My name is Leena Pekkalainen. I am one of those people who can never really answer the inevitable question why did I get interested in ancient Egypt. I just loved it, ever since childhood.
I fulfilled my dream of studying Egyptology at the university level as an adult. Already when I started I had about a hundred books about Egyptology on my bookshelves. Now I have many more...
Under the Egyptian sun at the Luxor sphinx-avenue
I studied Egyptology at the University of Manchester. First three years for the Certificate in Egyptology, which I received in 2012. And then, when the very first Diploma in Egyptology course started in 2012, I applied, and was accepted. I received the Diploma in July 2014.
It was hard work, and it was heaven... For five years I did not have much spare time, but I did not miss it. After all - what could be more interesting than learning about the whole history of ancient Egypt? The pharaohs, ordinary people, history, geography, medicine, warfare, technology, stories, hieroglyphs, foreign relations, everyday life...
One thing was a bit surprising to me, though. Having read about ancient Egypt all my life I sort of supposed that everyone knew something about the subject. Well - not quite so. Most people I talked with were quite interested in Egyptology, but did not know much. Many thought slaves built the pyramids, that the right to rule ran through the royal women, that kings lived in a fixed stone palace, and all the royal ladies lived a life of luxury in what we call harems, that people used camels for transport. Just to mention a few very common ideas people had. (And this is not to say I did not have many similar false ideas myself before my studies...)
Also children absolutely loved the subject. And they wanted coloring pages, and other activities that had anything to do with ancient Egypt. Now, this site is not for children, as it handles many adult issues, but being an artist I will put up activities the adults can then get to the children in their lives, if they so choose. Parental supervision is a wise thing in today's internet world...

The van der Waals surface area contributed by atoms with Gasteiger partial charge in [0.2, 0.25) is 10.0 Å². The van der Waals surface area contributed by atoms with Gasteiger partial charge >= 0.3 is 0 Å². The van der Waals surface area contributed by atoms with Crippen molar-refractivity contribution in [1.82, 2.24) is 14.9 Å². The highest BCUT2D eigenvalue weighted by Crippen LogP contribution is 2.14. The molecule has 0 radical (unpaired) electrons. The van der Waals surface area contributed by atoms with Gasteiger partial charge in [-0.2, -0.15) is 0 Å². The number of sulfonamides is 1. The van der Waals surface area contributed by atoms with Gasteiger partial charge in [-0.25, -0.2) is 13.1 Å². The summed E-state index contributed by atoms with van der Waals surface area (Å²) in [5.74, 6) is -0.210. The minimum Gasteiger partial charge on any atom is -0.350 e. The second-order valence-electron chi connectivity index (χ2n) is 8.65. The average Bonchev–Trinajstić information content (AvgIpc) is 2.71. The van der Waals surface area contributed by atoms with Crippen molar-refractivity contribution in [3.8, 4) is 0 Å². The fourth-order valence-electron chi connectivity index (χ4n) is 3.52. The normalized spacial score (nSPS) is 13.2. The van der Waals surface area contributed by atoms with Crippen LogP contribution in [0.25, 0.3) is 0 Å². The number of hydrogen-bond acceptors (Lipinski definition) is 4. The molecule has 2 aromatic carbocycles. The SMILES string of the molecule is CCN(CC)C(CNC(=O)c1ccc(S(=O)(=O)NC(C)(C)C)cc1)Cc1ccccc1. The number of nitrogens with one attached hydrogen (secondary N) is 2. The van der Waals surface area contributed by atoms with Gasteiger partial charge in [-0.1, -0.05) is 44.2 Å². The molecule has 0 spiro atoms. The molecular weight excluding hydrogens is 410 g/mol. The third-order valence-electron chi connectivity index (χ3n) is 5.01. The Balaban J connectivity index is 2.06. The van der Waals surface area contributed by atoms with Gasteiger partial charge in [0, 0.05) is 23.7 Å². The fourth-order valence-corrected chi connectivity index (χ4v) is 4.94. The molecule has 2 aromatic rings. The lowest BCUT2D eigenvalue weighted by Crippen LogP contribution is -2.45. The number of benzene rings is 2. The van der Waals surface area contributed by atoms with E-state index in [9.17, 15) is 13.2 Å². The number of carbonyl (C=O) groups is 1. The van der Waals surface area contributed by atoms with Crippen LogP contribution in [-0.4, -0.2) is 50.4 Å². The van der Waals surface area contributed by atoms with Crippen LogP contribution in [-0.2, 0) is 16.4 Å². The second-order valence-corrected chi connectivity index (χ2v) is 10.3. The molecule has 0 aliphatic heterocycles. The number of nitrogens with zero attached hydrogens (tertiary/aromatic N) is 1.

The idea of this site is to write short and easy-to-read pages about ancient Egypt. I won't make them too scientific - if you are interested in studying more, I will try to recommend books and websites for your further study. Academic text can make your eyes glaze over, if you aren't a researcher... They can do that even if you are! Which is a pity, really. I so want people to get interested in ancient Kemet. It was such a fascinating land... Or two lands, to be specific...
As for Mr Mummific - well, you can read about how he appeared one day by going to the home page. The cheeky little pharaoh sure has his opinions about anything Egypt, and I am not quite certain when he is making fun on me. But I have tried to gather the actual facts to one page , and Mr Mummific's versions to another. Thus, you can read the site as a Mummific novel, or as an Egyptological site based on facts.
If you get interested enough on the subject and would like to study it, you don't necessarily need to leave your home, and you can study when you have the time. The University of Manchester's distant learning courses are taught by professors, and the quality of the teaching is obviously of university level.
Lectures are recorded so you can watch them again and again, taking notes. (And you better take the notes, as the lectures are only there in the course, they won't appear on Youtube later, and you won't have access to them anymore once the study year is over)
Study materials are offered in the course, but you need to buy books too. You'll have 4-6 assignments per month on the Certificate and Diploma level, and you are expected to write several essays (don't worry - if you can write, you can do them, but you need to take the work seriously). You'll need to take part in study forums, and discuss ideas and theories there.
And you will meet people who are just as crazy about ancient Egypt as you are… Online and in real life if you so choose. When I met Tilly and Hazel, two other Diploma students in London, we did the normal squeal-and-hug-procedure at the gates of the British Museum. And the next sentence after that was about ancient Egypt.
We went to a nearby restaurant and the poor waitress had to come back five (yes, five) times to ask for our order, because we had forgotten ourselves into a discussion about Tutankhamon’s DNA. When we started noticing some odd looks from the people in nearby tables, we finally stopped talking about drilling thigh bones and taking samples of mummified tissues. Some of the people were already eyeing their plates with what looked like second thoughts...
So go ahead and read the pages. Check the links and books. And if you are interested in studying Egyptology, just take that first step.